Grandma and Granddaughter see some success. Following in the footsteps of her Great Great Grandfather, Granddaughter finds some more information that he apparently didn't know about.

Tuesday, February 7, 2012

My three favorite moments from RootsTech

Besides being able to have a party at our home Saturday night, here are my three favorite moments from the conference last week:My lecture "Advocating Genealogy and Growing the Market: Issues of the New Genealogist" went amazingly well. I told them that this was not particularly the lecture I knew how to give, but rather the lecture that I wanted to hear at RootsTech. I'm passionate about trying to engage new genealogists (that's why we do charts) and I really want to know why so many people are turned off to genealogy. So we discussed some of the brick walls that I see that the genealogy community puts up to new beginners. I had lots of questions for the audience and I wish we'd had two or three more hours to discuss these things. They had lots of great ideas and I can't wait to hear the recording that was made of the lecture. When it is available I'll post it here. As a community, genealogists need to figure out how to stop putting off new people so that we can grow and have the tools we need to become better at this.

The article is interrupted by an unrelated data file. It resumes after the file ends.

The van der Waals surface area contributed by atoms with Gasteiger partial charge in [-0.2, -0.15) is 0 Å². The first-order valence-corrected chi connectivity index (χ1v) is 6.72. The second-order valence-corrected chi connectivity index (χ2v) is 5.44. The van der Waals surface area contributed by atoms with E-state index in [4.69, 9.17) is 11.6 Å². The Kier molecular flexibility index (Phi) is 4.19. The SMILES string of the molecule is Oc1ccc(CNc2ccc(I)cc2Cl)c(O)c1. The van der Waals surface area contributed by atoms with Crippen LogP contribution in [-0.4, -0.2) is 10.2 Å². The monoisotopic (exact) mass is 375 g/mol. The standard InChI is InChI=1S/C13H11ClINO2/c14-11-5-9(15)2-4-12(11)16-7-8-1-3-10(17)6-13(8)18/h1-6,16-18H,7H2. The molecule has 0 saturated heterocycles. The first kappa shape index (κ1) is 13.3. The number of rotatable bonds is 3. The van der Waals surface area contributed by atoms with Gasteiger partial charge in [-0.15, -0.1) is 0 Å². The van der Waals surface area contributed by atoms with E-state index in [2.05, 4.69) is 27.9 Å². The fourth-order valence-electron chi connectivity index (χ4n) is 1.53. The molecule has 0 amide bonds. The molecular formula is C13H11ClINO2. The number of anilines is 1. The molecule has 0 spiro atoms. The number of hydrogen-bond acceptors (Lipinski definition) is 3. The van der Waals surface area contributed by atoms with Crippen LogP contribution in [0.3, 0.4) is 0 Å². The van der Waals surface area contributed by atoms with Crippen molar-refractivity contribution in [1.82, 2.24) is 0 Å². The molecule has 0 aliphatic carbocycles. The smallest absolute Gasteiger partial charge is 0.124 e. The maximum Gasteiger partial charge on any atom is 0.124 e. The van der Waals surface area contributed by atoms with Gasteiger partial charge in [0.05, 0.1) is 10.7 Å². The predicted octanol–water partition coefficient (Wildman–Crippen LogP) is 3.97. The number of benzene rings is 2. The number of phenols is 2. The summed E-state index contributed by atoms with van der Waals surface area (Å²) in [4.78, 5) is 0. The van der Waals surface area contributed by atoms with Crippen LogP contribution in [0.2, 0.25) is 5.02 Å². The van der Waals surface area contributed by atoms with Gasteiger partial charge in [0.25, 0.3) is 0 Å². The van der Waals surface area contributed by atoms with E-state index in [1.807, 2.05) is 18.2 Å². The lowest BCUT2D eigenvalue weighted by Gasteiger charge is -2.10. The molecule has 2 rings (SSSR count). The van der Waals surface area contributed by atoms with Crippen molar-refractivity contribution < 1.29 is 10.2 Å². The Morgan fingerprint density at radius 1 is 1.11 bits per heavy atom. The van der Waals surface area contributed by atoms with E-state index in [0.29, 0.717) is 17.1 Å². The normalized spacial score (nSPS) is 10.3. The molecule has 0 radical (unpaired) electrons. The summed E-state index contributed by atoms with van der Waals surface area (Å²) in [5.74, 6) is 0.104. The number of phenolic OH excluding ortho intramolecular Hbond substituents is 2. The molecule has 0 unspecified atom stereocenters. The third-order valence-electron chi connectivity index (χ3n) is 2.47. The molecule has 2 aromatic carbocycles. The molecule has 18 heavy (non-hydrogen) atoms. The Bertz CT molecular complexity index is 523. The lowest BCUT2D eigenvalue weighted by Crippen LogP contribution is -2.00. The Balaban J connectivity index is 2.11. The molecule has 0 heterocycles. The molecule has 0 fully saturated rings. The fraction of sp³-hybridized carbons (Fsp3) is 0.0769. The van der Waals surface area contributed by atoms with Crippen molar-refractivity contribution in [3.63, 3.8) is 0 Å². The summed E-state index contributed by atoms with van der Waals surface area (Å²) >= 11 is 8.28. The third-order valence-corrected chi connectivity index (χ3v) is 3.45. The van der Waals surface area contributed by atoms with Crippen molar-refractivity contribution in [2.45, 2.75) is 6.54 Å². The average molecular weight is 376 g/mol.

Pretend there's a picture here